Bicalutamide (Generic Name)
Other Names: Casodex
About This Drug
Bicalutamide is used to treat cancer. This drug is given by mouth.
Possible Side Effects (More Common)
- Decrease in the number of red blood cells. This may cause you to feel very tired.
- Hot flashes
- Breast swelling, tenderness, or pain
- Mild nausea and throwing up (vomiting).
- Loose bowel movements (diarrhea) that may last for a few days.
- Constipation (not able to move bowels). Normal bowel routine usually returns about one week after the drug is stopped.
- Pelvic pain
- Back pain
- Swelling of feet or legs
Possible Side Effects (Less Common)
- Loss of sexual desire
- Raised, red rash on your arms, legs, back, or chest
- Changes in liver function. Liver function will be checked as needed.
- Yellowing of the eyes or skin
Allergic reactions including anaphylaxis are rare but may happen in some patients. Signs of allergic reactions to this drug may be swelling of the face, feeling like your tongue or throat are swelling, trouble breathing, rash, itching, fever, chills, feeling dizzy, and/or feeling that your heart is beating in a fast or not normal way. Do not take another dose of this drug. You should get urgent medical treatment.
Treating Side Effects
- Ask your doctor or nurse about medicine to help stop or lessen nausea and vomiting, diarrhea (loose bowel movements) or constipation.
- Check with your doctor or nurse before you use enemas, laxatives, or suppositories.
- Drink 6-8 cups of fluids every day unless your doctor has told you to limit your fluid intake due to some other health problem. A cup is 8 ounces of fluid. If you throw up or have loose bowel movements, you should drink more fluids so that you do not become dehydrated (lack water in the body from losing too much fluid).
- If you are dizzy, get up slowly after sitting or lying down.
- Do not put anything on a rash unless your doctor or nurse says you may. Keep the area around the rash clean and dry. Ask your doctor for medicine if your rash bothers you.
- Take this drug at the same time each day.
- You can take this drug with or without food. If you have nausea, take it with food.
- Missed dose: if you miss a dose, take it as soon as you remember. Do not take it if it is close (within 12 hours) to your next dose. Just take the next dose at your regular time. Do not take more than 1 dose at a time.
Food and Drug Interactions
There are no known interactions of bicalutamide with food. This drug may interact with other medicines. Tell your doctor and pharmacist about all the medicines and dietary supplements (vitamins, minerals, herbs and others) that you are taking at this time. The safety and use of dietary supplements and alternative diets are often not known. Using these might affect your cancer or interfere with your treatment. Until more is known, you should not use dietary supplements or alternative diets without your cancer doctor's help.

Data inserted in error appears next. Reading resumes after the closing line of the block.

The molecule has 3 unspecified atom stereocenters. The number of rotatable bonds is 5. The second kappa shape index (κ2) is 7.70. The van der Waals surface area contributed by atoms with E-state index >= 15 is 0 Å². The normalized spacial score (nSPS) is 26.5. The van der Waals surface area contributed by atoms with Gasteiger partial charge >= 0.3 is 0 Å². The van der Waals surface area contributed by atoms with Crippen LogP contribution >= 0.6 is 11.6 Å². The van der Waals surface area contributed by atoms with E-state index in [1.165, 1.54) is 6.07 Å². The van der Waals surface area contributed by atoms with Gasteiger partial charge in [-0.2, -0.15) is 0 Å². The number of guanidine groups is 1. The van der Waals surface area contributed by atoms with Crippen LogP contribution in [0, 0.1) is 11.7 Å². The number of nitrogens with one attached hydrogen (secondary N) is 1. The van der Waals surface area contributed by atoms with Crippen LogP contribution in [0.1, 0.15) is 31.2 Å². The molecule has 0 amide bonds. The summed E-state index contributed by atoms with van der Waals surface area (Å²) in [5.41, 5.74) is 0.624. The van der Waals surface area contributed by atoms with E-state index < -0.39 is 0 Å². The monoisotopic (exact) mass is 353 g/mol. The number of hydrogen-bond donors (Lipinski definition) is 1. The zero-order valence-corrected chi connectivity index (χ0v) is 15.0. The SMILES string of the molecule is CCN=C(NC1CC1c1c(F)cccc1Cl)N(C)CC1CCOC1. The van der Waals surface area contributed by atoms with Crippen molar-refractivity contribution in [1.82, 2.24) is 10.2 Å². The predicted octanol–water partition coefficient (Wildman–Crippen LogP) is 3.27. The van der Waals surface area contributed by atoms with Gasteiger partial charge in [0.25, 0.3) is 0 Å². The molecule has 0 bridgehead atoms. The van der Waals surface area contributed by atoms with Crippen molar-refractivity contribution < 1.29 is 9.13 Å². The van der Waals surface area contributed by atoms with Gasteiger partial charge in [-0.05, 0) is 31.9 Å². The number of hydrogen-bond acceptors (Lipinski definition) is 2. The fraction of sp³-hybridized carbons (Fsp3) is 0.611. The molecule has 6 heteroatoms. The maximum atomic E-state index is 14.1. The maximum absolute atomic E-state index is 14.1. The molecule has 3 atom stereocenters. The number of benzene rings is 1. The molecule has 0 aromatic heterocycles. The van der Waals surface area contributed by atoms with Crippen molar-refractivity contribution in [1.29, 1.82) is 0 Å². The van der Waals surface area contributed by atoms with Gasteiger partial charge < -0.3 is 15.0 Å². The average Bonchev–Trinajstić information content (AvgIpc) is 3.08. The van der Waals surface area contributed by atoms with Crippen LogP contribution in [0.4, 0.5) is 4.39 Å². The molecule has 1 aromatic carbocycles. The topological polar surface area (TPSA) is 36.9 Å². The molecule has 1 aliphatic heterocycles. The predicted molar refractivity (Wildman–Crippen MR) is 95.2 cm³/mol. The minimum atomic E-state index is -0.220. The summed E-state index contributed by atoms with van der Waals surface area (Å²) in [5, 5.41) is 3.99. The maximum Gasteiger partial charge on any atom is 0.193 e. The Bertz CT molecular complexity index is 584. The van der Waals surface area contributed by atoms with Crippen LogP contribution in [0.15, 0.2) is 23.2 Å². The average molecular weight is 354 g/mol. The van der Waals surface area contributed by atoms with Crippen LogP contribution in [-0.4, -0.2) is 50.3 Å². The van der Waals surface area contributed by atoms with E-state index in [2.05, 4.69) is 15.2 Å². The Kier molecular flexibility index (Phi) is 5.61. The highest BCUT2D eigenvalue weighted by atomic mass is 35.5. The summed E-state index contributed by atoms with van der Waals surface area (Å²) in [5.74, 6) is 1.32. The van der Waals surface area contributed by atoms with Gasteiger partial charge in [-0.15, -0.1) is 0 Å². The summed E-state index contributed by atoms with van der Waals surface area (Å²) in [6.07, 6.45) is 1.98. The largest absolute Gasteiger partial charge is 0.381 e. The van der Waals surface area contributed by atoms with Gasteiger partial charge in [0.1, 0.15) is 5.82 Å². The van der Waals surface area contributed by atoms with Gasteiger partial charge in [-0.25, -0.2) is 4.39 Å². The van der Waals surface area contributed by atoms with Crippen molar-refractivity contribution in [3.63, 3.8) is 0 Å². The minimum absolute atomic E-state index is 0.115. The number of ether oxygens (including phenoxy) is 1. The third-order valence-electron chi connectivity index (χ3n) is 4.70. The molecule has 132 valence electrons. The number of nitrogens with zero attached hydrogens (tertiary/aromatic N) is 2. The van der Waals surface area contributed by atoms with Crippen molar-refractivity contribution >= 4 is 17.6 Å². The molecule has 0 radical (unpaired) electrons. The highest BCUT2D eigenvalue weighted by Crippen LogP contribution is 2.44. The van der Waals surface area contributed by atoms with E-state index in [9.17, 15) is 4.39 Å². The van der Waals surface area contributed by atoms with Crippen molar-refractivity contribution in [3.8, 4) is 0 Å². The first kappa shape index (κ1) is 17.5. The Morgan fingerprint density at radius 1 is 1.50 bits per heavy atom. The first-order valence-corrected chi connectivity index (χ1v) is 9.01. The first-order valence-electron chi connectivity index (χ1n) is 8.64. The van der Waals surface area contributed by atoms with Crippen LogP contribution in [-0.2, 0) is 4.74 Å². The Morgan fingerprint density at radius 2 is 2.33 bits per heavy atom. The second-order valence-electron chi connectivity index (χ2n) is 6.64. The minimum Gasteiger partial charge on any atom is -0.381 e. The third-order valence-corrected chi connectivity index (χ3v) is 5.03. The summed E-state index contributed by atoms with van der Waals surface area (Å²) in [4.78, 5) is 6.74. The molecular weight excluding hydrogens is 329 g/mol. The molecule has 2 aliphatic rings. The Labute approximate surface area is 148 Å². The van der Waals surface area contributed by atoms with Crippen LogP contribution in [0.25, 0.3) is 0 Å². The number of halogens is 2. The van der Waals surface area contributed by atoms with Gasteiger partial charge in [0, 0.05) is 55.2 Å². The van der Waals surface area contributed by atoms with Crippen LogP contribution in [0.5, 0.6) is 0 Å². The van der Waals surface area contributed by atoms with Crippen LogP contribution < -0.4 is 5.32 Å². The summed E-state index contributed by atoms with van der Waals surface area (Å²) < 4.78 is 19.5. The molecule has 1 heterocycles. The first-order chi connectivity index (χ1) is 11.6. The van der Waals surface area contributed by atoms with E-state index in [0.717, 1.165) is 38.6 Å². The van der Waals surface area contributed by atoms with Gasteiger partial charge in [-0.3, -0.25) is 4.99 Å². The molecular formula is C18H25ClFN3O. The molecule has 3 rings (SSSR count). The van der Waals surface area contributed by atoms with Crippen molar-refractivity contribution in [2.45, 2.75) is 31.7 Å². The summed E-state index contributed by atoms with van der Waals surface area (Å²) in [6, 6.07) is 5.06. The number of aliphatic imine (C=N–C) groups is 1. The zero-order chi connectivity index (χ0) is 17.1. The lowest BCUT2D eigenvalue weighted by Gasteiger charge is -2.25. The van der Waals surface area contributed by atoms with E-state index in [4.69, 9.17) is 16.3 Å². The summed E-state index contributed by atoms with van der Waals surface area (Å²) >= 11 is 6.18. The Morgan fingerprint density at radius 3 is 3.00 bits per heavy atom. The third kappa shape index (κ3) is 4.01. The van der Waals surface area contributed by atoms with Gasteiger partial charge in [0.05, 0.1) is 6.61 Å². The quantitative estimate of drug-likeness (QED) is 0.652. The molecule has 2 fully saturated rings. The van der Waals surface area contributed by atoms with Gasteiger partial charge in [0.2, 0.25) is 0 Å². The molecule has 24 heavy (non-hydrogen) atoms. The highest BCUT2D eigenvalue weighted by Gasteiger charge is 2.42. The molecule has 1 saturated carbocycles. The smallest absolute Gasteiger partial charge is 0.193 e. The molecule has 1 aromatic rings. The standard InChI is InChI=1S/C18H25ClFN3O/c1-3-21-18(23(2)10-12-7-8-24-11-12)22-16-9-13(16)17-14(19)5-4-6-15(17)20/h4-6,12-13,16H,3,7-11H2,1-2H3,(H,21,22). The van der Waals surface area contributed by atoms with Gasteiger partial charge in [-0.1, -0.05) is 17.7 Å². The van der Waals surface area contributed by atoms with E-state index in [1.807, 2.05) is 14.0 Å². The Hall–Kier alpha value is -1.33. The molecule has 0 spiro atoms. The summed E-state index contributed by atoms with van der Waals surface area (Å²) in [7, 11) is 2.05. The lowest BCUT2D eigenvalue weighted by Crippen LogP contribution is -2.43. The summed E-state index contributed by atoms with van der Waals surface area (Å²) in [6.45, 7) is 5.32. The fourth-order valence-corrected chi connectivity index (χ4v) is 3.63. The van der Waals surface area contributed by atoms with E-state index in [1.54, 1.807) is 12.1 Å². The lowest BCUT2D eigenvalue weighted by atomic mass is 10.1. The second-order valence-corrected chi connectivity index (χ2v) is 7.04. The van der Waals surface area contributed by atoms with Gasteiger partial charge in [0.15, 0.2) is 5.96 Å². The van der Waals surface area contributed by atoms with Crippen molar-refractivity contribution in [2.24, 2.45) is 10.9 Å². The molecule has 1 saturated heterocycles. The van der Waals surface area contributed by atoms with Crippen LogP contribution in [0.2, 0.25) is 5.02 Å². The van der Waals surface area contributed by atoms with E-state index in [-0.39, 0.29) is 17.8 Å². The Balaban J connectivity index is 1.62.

When to Call the Doctor
Call your doctor or nurse right away if you have any of these symptoms:
- Fever of 100.5 F (38 C) or above
- Bleeding or bruising that is not usual
- Wheezing or trouble breathing
- Rash or itching
- Feeling dizzy or lightheaded
- Feeling that your heart is beating in a fast or not normal way (palpitations)
- Loose bowel movements (diarrhea) more than 4 times a day or diarrhea with weakness or feeling lightheaded
- Blurred vision or other changes in eyesight
- Pain when passing urine; blood in urine
- Pain in your lower back or side
- Confusion or agitation
- Nausea that stops you from eating or drinking
- Throwing up more than 3 times a day
- Chest pain or symptoms of a heart attack. Most heart attacks involve pain in the center of the chest that lasts more than a few minutes. The pain may go away and come back. It can feel like pressure, squeezing, fullness, or pain. Sometimes pain is felt in one or both arms, the back, neck, jaw, or stomach. If any of these symptoms last 2 minutes, call 911.
- Symptoms of a stroke such as sudden numbness or weakness of your face, arm, or leg, mostly on one side of your body; sudden confusion, trouble speaking or understanding; sudden trouble seeing in one or both eyes; sudden trouble walking, feeling dizzy, loss of balance or coordination; or sudden, bad headache with no known cause. If you have any of these symptoms for 2 minutes, call 911.
- Signs of liver problems: dark urine, pale bowel movements, bad stomach pain, feeling very tired or weak, unusual itching, or yellowing of the eyes or skin.
Call your doctor or nurse as soon as possible if any of these symptoms happen:
- Change in hearing, ringing in the ears
- Decreased urine
- Unusual thirst or passing urine often
- Painful mouth or throat that makes it hard to eat or drink
- Nausea that is not relieved by prescribed medicines
- Rash that is not relieved by prescribed medicines
- Numbness, tingling, decreased feeling or weakness in fingers, toes, arms, or legs
- Trouble walking or changes in the way you walk, clumsiness in buttoning clothes, opening jars, or other routine hand motions
- Swelling of legs, ankles, or feet
- Weight gain of 5 pounds in one week (fluid retention)
- Lasting loss of appetite or rapid weight loss of five pounds in a week
- Fatigue that interferes with your daily activities
- Headache that does not go away
- Painful, red, or swollen areas on your hands or feet.
- No bowel movement for 3 days or you feel uncomfortable
- Extreme weakness that interferes with normal activities
This drug is not to be used in women.
Revised - July 2014